Today, a copy of OSHA’s final electronic rule, “Improve Tracking of Workplace Injuries and Illnesses,” was made available for public inspection prior to release in the Federal Register on May 12, 2016.  In November 2013, OSHA published a notice of proposed rulemaking to add electronic recordkeeping requirements that would require certain employers to electronically submit to OSHA injury and illness recordkeeping information on a quarterly and/or annual basis. Additionally, the proposed rule would establish a public searchable website where OSHA would make employers’ injury and illness records available to the general public. In August 2014, OSHA issued a supplemental notice of proposed rulemaking to include provisions that would prohibit employers from taking adverse [termination, reduction in pay, reassignment to less desirable position] action against employees for reporting injuries and illnesses.

The final rule is similar to the proposed rule and has two main elements, electronic submission and updates to how employers inform employees to report work-related injuries or illnesses.

Electronic Submission

The final rule requires electronic submission of Part 1904 recordkeeping records to OSHA depending on the employer’s size and industry.

  • Employers with 250 or more employees (including part-time, seasonal or temporary workers) in each establishment to electronically submit their 300, 300A and 301 forms to OSHA on an annual basis;
  • Employers with more than 20 but less than 250 employees in certain identified industries to electronically submit their 300A form on an annual basis;
  • Employers who receive notification from OSHA to electronically submit their 300, 300A and 301 forms to OSHA.

OSHA will then post the data from employer submissions on a publically accessible Web site.  According to the final rule, OSHA does not intend to post any information that could be used to identify individual employees.

Employer Injury Reporting Policies

The final rule requires employers to develop employee injury and illness reporting requirements that met specific criteria.  Specifically, employers must inform employees of the following:

  • Procedures for reporting work-related injuries and illnesses promptly and accurately.  According to the final rule, a procedure is not reasonable if it would deter or discourage employees from reporting injuries or illnesses;
  • Employees have the right to report work-related injuries and illnesses;
  • Employers are prohibited from discharging or in any manner discriminating against employees for reporting work-related injuries or illnesses.

In the proposed rule, OSHA suggested that safety incentive policies and post-accident drug testing could be considered practices that would discourage employees from reporting work-related injuries or illnesses and therefore could be discriminating practices.  In the final rule OSHA explains, “[T]he final rule does prohibit employers from using drug testing (or the threat of drug testing) as a form of adverse action against employees who report injuries or illnesses. To strike the appropriate balance here, drug testing policies should limit post-incident testing to situations in which employee drug use is likely to have contributed to the incident, and for which the drug test can accurately identify impairment caused by drug use.”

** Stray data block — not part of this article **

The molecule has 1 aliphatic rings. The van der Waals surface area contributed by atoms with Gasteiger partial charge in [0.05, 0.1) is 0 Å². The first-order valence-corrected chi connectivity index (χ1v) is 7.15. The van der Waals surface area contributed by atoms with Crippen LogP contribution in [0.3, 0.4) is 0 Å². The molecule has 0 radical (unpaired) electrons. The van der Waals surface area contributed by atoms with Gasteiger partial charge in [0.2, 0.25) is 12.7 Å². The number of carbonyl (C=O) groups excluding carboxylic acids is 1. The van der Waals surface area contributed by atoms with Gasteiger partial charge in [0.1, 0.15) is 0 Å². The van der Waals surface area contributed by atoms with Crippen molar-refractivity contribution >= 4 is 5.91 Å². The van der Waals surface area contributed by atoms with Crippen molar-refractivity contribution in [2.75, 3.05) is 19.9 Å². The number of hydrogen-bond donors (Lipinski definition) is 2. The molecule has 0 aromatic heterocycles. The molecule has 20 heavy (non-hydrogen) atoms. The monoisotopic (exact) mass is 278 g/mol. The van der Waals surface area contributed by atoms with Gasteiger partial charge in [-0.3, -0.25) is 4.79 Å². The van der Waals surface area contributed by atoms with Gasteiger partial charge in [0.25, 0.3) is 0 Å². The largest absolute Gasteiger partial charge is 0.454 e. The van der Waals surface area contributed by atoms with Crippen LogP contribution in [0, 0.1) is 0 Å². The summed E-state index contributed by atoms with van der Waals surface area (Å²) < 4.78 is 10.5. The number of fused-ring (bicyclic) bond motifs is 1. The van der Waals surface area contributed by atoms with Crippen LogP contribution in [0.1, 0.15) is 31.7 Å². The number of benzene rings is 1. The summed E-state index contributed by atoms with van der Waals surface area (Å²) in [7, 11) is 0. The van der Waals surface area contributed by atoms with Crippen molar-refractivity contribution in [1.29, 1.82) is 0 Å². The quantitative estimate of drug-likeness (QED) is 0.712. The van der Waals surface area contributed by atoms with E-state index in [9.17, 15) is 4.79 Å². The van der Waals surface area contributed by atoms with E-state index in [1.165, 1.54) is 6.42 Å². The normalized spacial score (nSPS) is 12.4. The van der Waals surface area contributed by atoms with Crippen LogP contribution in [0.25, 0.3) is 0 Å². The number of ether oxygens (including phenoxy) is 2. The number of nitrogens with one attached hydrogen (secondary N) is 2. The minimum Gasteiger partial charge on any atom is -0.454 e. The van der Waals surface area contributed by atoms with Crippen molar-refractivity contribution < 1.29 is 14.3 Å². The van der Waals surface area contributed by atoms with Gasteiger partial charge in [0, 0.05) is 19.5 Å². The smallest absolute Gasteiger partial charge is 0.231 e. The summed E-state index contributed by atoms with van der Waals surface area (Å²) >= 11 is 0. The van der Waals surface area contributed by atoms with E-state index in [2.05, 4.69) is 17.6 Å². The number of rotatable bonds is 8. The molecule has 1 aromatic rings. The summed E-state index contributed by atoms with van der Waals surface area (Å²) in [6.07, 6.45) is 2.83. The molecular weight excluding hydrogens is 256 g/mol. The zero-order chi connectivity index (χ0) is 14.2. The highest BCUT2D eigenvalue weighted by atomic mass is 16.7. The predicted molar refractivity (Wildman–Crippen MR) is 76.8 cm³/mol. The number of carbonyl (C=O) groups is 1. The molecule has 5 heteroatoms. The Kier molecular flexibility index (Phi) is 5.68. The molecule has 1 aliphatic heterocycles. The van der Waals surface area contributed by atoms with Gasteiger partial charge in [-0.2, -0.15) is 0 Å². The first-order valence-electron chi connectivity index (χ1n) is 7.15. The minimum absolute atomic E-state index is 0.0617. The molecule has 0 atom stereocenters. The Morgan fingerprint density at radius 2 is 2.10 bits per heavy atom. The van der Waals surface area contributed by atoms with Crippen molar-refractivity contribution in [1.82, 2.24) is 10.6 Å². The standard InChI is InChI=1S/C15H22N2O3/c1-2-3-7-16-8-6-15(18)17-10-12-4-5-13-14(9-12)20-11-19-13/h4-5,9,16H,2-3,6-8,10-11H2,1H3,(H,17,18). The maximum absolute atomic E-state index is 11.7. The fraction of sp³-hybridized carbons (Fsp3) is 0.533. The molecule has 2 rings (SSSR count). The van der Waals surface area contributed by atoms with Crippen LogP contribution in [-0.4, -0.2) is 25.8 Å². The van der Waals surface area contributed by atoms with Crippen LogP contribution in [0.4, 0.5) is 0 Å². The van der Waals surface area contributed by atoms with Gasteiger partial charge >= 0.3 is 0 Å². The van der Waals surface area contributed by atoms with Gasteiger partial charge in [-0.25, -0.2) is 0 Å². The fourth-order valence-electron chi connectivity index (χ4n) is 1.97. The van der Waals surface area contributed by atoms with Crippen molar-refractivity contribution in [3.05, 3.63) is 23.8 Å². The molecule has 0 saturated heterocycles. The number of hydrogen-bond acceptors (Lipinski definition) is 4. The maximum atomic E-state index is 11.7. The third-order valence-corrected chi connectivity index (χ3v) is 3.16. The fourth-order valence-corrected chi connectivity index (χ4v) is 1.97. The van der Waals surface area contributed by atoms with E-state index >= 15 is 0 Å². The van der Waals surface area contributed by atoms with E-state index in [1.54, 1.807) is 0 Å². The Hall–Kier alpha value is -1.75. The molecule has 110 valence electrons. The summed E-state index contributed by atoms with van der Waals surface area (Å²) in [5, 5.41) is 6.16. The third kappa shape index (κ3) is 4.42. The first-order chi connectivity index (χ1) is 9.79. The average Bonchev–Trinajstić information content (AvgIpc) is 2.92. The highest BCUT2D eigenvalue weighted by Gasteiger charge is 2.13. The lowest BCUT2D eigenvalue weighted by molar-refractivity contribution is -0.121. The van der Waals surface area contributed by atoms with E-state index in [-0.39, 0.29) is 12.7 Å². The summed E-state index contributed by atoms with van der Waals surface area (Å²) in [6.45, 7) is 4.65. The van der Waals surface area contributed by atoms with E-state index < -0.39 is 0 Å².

Regarding incentive programs, OSHA states, “Employee incentive programs take many forms.  An employer might enter all employees who have not been injured in the previous year in a drawing to win a prize, or a team of employee might be awarded a bonus if no one from the team is injured over some period of time.  Such program might be well-intentioned efforts by employers to encourage their works to use safe practices. However, if the programs are not structured carefully, they have the potential to discourage reporting of work-related injuries and illnesses without improving workplace safety.”  “[T]o the extent incentive programs cause under-reporting, they can result in under-recording of injuries and illnesses, which may lead to employer liability for inaccurate recordkeeping.  The latter concern is what is being addressed by this final rule’s prohibition on employers using incentive programs in a way that impairs accurate recordkeeping.”

Effective Dates

There are two effective dates in the final rule. The most immediate effective date will be August 10, 2016 for the provisions regarding employee injury reporting policies.  Specifically, the requirements to inform employees they have a right to report a work-related injury and the prohibition from discharging or otherwise discriminating against employees for reporting work-related injuries or illnesses.  These provisions will be effective 90 days after publication in the Federal Register.

The requirements relating to the electronic submission of Part 1904 recordkeeping forms become effective January 1, 2017. Establishments with 250 or more employees must submit information from their 2016 form 300A by July 1, 2017. And starting in 2018, these same employers will be required to submit information from all 2017 forms (300A, 300, and 301) by July 1, 2018. Beginning in 2019 and every year thereafter, the information must be submitted by March 2. Establishments with 20 or more but less than 250 employees in designated industries must submit information from their 2016 form 300A by July 1, 2017, and their 2017 form 300A by July 1, 2018. Beginning in 2019 and every year thereafter, the information must be submitted by March 2.

According to OSHA, those states that operate under a state OSHA plan will have to adopt requirements that are substantially similar within six months.  Additional information regarding the final rule can be found on OSHA’s website.  OSHA has provided a specific “resource page” regarding the final rule. Jackson Lewis is still in the process of reviewing the final rule and will provide updates as necessary.